The academic book was a fascinating project. Rather than write it all myself, I invited a dozen top SF authors to write about a sub-genre they’re identified with. The idea was to produce a book with academic rigour from the perspective of working authors and I think we’ve achieved that. It was great to be working with people at the top of their field: Kristine Kathryn Rusch, who’s won all the top awards for her alternate histories, James Patrick Kelly, who was a key figure in the cyberpunk movement that transformed SF a couple of decades ago, Alastair Reynolds, one of the leading exponents of the new space opera, and so on.
And on top of all that, been dabbling with e-publishing. How has your venture into this area been going?
It’s been interesting, to say the least. A year ago I launched the infinity plus ebook imprint, and we’ve brought out books from winners of most of the major SF and fantasy awards, including Eric Brown, John Grant and Lisa Tuttle. It’s very hard to predict what will work and what won’t, but we’ve had a couple of notable successes with both our infinities anthology Iain Rowan’s One Step Closer topping the Amazon charts for several weeks. Publishing is changing rapidly, and it’s fascinating to be closely involved in an area that has grown so quickly.
Finally, I believe you’re a resident of Wivenhoe. It’s somewhat of a creative hub with quite a few talented people such as yourself having a fair bit of success. Is this something you’re aware of and has it had any effect on you? Is there a Wivenhoe ‘vibe’, or anything of the like, that is inspirational to creative types?
I’m not sure there’s really a Wivenhoe effect, but living in an artistic community is certainly something I appreciate. There’s something nice about knowing you’re not the only rather eccentric person who shuts himself away and makes things up, or creates in some other way! I love all the connections: a few years ago two writer/editor friends were visiting from Florida, and they also knew Martin Newell, so I took them to visit him in Wivenhoe while they were over. It is, as they say, a small world sometimes!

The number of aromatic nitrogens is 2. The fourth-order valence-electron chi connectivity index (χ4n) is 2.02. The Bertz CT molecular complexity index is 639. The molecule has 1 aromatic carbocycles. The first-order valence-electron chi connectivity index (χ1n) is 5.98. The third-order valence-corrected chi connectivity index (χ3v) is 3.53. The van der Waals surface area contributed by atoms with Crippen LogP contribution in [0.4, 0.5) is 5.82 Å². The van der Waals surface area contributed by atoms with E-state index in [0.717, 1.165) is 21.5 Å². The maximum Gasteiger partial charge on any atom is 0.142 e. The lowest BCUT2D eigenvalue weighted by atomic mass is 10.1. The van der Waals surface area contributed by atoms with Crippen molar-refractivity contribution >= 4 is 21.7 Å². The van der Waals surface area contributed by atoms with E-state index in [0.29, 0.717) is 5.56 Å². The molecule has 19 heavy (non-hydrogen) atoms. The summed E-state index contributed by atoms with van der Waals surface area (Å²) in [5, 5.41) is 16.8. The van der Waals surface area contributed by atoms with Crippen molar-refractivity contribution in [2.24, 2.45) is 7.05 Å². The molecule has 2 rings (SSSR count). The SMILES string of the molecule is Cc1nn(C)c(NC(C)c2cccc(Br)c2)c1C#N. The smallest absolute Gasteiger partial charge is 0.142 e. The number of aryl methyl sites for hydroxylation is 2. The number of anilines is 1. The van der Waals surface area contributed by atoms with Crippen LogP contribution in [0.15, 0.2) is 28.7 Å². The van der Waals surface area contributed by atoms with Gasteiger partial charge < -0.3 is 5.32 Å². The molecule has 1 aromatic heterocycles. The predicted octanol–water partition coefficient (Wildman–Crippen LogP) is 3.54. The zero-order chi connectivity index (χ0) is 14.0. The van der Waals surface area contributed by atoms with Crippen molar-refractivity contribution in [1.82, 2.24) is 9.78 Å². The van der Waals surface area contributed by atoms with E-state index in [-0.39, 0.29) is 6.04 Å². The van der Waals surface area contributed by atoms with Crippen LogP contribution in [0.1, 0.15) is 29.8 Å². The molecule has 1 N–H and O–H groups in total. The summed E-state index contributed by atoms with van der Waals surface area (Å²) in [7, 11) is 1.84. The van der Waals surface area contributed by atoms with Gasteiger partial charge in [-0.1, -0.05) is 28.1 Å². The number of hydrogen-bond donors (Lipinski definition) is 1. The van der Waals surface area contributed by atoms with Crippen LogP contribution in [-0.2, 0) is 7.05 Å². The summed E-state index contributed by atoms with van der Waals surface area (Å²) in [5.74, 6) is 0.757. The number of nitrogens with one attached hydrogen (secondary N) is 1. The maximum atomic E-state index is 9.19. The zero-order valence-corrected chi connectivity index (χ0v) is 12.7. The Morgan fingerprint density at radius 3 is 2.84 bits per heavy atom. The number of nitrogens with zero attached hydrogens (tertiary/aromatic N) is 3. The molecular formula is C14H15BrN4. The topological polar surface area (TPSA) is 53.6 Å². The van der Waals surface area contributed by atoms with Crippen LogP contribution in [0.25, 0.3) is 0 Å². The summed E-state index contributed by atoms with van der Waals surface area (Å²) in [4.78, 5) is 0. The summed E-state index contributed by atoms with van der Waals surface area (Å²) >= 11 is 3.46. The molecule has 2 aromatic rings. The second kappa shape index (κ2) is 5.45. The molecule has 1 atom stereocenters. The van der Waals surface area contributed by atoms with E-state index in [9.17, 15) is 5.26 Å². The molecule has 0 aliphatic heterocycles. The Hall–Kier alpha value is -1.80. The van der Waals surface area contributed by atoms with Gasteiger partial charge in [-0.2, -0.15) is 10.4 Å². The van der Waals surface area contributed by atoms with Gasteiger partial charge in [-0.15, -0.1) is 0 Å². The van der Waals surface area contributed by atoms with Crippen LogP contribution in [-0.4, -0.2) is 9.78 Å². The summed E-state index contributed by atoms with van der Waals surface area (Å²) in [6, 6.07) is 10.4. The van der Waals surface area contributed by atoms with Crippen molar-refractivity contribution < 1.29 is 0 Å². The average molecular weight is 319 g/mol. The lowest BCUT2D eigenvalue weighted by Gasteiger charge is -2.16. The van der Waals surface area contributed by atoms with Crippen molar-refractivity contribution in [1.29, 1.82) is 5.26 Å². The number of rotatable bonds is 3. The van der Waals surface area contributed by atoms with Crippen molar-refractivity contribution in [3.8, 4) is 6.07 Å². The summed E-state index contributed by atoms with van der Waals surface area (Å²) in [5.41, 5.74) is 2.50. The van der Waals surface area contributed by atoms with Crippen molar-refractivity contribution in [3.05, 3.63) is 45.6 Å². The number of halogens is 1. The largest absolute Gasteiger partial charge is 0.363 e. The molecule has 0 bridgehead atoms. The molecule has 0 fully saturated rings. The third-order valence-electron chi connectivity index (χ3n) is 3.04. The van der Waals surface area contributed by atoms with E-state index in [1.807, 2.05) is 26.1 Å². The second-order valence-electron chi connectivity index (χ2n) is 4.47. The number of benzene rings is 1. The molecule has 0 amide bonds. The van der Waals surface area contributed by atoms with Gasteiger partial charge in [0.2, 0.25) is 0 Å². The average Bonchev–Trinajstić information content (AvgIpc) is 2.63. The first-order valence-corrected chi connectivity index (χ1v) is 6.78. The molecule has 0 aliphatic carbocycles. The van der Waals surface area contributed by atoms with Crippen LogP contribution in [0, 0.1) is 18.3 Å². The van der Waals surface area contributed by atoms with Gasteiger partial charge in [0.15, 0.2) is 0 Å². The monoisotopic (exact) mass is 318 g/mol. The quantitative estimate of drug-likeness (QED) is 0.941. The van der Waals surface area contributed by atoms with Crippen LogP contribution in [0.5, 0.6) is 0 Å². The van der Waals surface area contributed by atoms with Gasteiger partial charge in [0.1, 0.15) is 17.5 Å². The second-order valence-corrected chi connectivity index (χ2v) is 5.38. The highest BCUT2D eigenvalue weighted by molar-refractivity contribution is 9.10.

A monthly music jam showcasing the region’s finest blues talent held at The Bull in Colchester will be introducing new Essex-based trio The Struck Bats on 20 December.
“Joel Fisk…and Friends”, a regular night led by Hokie Joint guitarist and solo artist Joel Fisk, has already seen talent such as guitarist Dave King, session man for Lulu, Tim Hardin and Mike Hugg, harmonica player and fellow Hokie Giles King, who has played with the likes of Ian Siegal and Matt Schofield, along with singer/songwriter Ady Johnson, grace the stage alongside Joel.
He said: “The night will now be in its fourth month and is going from strength to strength. Essentially it is a great opportunity for me to share the stage with some of my favourite musicians in the Colchester area, as well as a showcase for some of my new material as a solo artist. I’m pleased to announce that for the December session, I’ll be joined by my trio, The Struck Bats.”
The Struck Bats are drummer Stephen ‘Cupsey’ Cutmore from Hokie Joint, bassist Rob Barry from Wolfpack with Joel on guitar and vocals. Bringing together their love of roots music and delta blues, The Struck Bats pay homage to scene heroes including Charley Patton, Robert Johnson and Rev. Gary Davies and new talent such as Gary Clark Jr, The Band of Heathens and The Arc Angels. The band’s début EP is scheduled for release in early 2012.
Joel added: “The Struck Bats came about after Stephen and I decided to embark on a new venture whilst JoJo, the lead singer of Hokie Joint, took some time out to start a family. Rob was the perfect fit to complete the trio and we have been gigging regularly since September. However, the ‘and Friends’ night will see us play our first ever acoustic set.”The Struck Bats will appear at “Joel Fisk…and Friends” at The Bull on 20 December 2011 from 8pm. Entrance is free. For more information about The Struck Bats please visit www.reverbnation.com/thestruckbats.